One friend met regularly with me for a while to talk and pray about coping with our singleness. She began encouraging me to develop intimacy with the Lord, explaining only that she sometimes fantasized about Him. I don’t know if those fantasies were romantic — and I don’t think I want to know. At the time, however, I desperately wanted Him to remove the pain and loneliness I felt.
My friend’s exhortations to cultivate intimacy with God left me with the impression that such intimacy came through mystical experiences. I assumed that I would feel His presence in a way that would obliterate my desire for a husband. Obviously, my motives for wanting intimacy with Him were entirely selfish.
Yet the Lord does call Christians to a type of intimacy with Him that has nothing to do with our romantic desires. Even better, we don’t have to search for spiritual experiences in order to enjoy this intimacy. All we have to do is Continue reading
At this time of year, expectations soar. We long for that perfect holiday, when friends and family fulfill all our secret desires, having no needs or wants of their own. Of course, we take it for granted that we and our loved ones will be happy and healthy. It’s Christmastime, after all, and life should be a living Norman Rockwell painting.
Alas, we often face disappointments throughout the year. Worse, hardships and trials don’t take a break between November 30 and January 2. As a matter of fact, we feel disappointments all the more acutely this time of year precisely because we cultivate expectations of perfection.
Life gets uncomfortable and joyless at many times of the year. In those bleak times, however, Christ calls us to find our comfort and joy in Him rather than in our circumstances. As we remember the amazing story of His birth and the reason for His first coming, we remember that Christmas isn’t about our temporal desires, but instead about Him. And such realizations bring tidings of comfort and joy.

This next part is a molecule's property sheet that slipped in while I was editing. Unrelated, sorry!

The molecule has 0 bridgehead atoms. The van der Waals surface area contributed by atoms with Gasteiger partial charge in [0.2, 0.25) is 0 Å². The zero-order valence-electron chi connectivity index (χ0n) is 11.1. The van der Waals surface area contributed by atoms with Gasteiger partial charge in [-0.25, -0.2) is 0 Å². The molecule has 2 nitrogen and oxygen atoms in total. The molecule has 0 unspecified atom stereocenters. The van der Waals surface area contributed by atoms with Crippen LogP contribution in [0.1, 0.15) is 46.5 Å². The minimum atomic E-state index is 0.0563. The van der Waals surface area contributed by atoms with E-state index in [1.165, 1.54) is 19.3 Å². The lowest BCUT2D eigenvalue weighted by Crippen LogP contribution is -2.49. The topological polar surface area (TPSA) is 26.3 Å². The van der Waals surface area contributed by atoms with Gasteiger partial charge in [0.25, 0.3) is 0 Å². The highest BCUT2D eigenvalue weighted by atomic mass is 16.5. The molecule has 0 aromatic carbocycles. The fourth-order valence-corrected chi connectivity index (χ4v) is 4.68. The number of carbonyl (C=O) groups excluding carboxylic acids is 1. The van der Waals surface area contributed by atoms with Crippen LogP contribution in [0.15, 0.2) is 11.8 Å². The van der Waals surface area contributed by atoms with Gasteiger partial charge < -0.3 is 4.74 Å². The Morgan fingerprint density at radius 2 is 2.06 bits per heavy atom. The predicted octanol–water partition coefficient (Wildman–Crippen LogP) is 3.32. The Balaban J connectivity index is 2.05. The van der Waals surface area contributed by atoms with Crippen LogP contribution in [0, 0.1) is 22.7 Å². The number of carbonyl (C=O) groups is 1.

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I personally know many non-Christians who just love Christmas. They’ll decorate their homes to the hilt, send out beautifully illustrated year-end newsletters wishing people peace and joy, and maybe even put up a cute nativity scene as an homage to the story of the first Christmas.
For them, Christmas is primarily about brightly wrapped presents, feasting on scrumptious food, and parties. Songs mentioning benign infants lying in mangers must be supplemented with other songs about jingling bells and an obese elf from the North Pole who sees us when we’re sleeping. And then there are the infamous office parties and their accompanying innuendos about who was nice and naughty.
Most of all, they’ll declare that Christmas is about children. Not so much about a specific Child, although some might give Him an obligatory nod, but children and their sense Continue reading
Each morning, John and I listen to John MacArthur’s Grace To You broadcast. Currently, Grace To You is featuring MacArthur’s most popular Christmas messages that he’s preached over the course of his fifty years of pastoring Grace Community Church. Today’s message focusing on the deity of Christ captured my attention, but not in the way you might expect.
As MacArthur preached on Jesus being the Son of the Most High, and therefore being God Incarnate, I thought about God as the Most High Being. I don’t meditate on the fact that He is the Most High often enough, which usually leads me to regard Him a little more casually than I should.
That casual attitude particularly shows up in my prayer life, I’m sorry to say. Yes, I know the stereotype of Continue reading